Will Eno's "Thom Pain (Based on Nothing)," a one person drama is now in the middle of a run in the Chapel Theatre at the College of Charleston, as part of the Piccolo Spoleto Festival. On Sunday, an audience of less than 20 patiently watched as actor George Metropolis paced about a nearly empty stage, and with the use of an arsenal of pauses -- some dramatic and others not -- managed to stretch 20 minutes worth of a material into 63 minutes of rambling thoughts. He then disappeared during a black-out and did not return for a curtain call.
But, he should have taken his bow. He is a very talented young actor, with good stage presence and excellent diction, who is able to carefully modulate his voice to fit the mood of the moment.
Director, George Patrick McLeer, keeps him on the move, and costume designer, Ellen Troff, has fitted him out in a fashionable blue suit.
Alas, Eno's Thom Pain is not a character, but a swirl of random thoughts, featuring repetitious references to a "little boy and a dog," "magic tricks," "a raffle," "a handkerchief" and "whatever."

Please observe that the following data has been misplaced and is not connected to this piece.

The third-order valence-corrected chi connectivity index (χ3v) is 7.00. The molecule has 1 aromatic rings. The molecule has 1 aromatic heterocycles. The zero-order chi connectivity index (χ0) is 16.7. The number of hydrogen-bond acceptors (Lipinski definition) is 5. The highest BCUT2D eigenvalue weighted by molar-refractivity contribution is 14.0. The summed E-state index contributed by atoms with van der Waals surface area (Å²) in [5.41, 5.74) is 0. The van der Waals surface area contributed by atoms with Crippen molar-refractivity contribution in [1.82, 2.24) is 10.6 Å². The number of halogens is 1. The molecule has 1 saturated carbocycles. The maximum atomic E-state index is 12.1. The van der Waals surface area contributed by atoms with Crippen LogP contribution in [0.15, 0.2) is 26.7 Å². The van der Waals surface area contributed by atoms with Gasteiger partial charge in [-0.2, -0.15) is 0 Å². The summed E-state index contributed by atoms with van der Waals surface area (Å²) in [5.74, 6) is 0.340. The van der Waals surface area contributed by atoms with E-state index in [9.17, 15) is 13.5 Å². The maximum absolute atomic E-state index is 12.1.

After a desperate 40 minutes of begging the audience to respond to his unanswerable questions, Metropolis did manage to lure an innocent white-haired woman onto the stage. He left her in the back of the stage, while he went to harangue the audience from the front of the stage.
When Metropolis has more acting experience, he will know to never turn his back on innocent-looking women, winsome children, or dogs, because they will steal the audience right away from you. This nice woman's facial expressions were a wonderful antidote to the play's pretentious speeches.
Metropolis may very well be one of the College of Charleston's Stelle di Domani (stars of tomorrow), but he will have to find better material to present to an audience.